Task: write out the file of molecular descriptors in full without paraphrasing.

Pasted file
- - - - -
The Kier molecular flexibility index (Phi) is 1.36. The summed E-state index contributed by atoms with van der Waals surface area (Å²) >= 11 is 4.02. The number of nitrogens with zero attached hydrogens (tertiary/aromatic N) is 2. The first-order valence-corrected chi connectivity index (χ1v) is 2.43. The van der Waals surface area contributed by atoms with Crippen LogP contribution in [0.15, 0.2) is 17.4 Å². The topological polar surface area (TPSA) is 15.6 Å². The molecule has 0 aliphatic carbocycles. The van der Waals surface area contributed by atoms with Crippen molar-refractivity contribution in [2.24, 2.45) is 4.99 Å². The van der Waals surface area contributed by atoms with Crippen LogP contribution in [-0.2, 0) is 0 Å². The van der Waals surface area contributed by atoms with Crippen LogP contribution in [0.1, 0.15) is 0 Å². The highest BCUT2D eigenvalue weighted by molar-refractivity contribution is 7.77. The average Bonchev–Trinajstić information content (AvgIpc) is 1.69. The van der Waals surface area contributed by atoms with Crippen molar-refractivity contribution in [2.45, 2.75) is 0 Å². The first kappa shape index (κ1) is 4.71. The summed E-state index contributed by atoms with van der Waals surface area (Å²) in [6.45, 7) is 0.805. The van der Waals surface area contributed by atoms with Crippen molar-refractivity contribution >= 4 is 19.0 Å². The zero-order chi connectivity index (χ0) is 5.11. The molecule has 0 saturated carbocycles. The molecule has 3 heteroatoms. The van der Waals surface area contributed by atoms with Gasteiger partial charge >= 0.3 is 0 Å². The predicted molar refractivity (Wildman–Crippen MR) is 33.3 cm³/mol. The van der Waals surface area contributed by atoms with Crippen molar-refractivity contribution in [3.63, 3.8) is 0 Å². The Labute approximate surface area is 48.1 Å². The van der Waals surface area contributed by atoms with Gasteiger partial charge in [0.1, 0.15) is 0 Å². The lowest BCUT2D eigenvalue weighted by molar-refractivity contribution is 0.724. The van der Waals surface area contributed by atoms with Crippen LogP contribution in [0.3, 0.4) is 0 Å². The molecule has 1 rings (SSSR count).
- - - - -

The Kier molecular flexibility index (Phi) is 1.36. The summed E-state index contributed by atoms with van der Waals surface area (Å²) >= 11 is 4.02. The number of nitrogens with zero attached hydrogens (tertiary/aromatic N) is 2. The first-order valence-corrected chi connectivity index (χ1v) is 2.43. The van der Waals surface area contributed by atoms with Crippen LogP contribution in [0.15, 0.2) is 17.4 Å². The topological polar surface area (TPSA) is 15.6 Å². The molecule has 0 aliphatic carbocycles. The van der Waals surface area contributed by atoms with Crippen molar-refractivity contribution in [2.24, 2.45) is 4.99 Å². The van der Waals surface area contributed by atoms with Crippen LogP contribution in [-0.2, 0) is 0 Å². The van der Waals surface area contributed by atoms with Crippen LogP contribution in [0.1, 0.15) is 0 Å². The highest BCUT2D eigenvalue weighted by molar-refractivity contribution is 7.77. The average Bonchev–Trinajstić information content (AvgIpc) is 1.69. The van der Waals surface area contributed by atoms with Crippen molar-refractivity contribution in [2.45, 2.75) is 0 Å². The first kappa shape index (κ1) is 4.71. The summed E-state index contributed by atoms with van der Waals surface area (Å²) in [6.45, 7) is 0.805. The van der Waals surface area contributed by atoms with Crippen molar-refractivity contribution >= 4 is 19.0 Å². The zero-order chi connectivity index (χ0) is 5.11. The molecule has 0 saturated carbocycles. The molecule has 3 heteroatoms. The van der Waals surface area contributed by atoms with Gasteiger partial charge >= 0.3 is 0 Å². The predicted molar refractivity (Wildman–Crippen MR) is 33.3 cm³/mol. The van der Waals surface area contributed by atoms with Crippen molar-refractivity contribution in [3.63, 3.8) is 0 Å². The Labute approximate surface area is 48.1 Å². The van der Waals surface area contributed by atoms with Gasteiger partial charge in [0.1, 0.15) is 0 Å². The lowest BCUT2D eigenvalue weighted by molar-refractivity contribution is 0.724. The van der Waals surface area contributed by atoms with Crippen LogP contribution in [0.3, 0.4) is 0 Å². The molecule has 1 rings (SSSR count).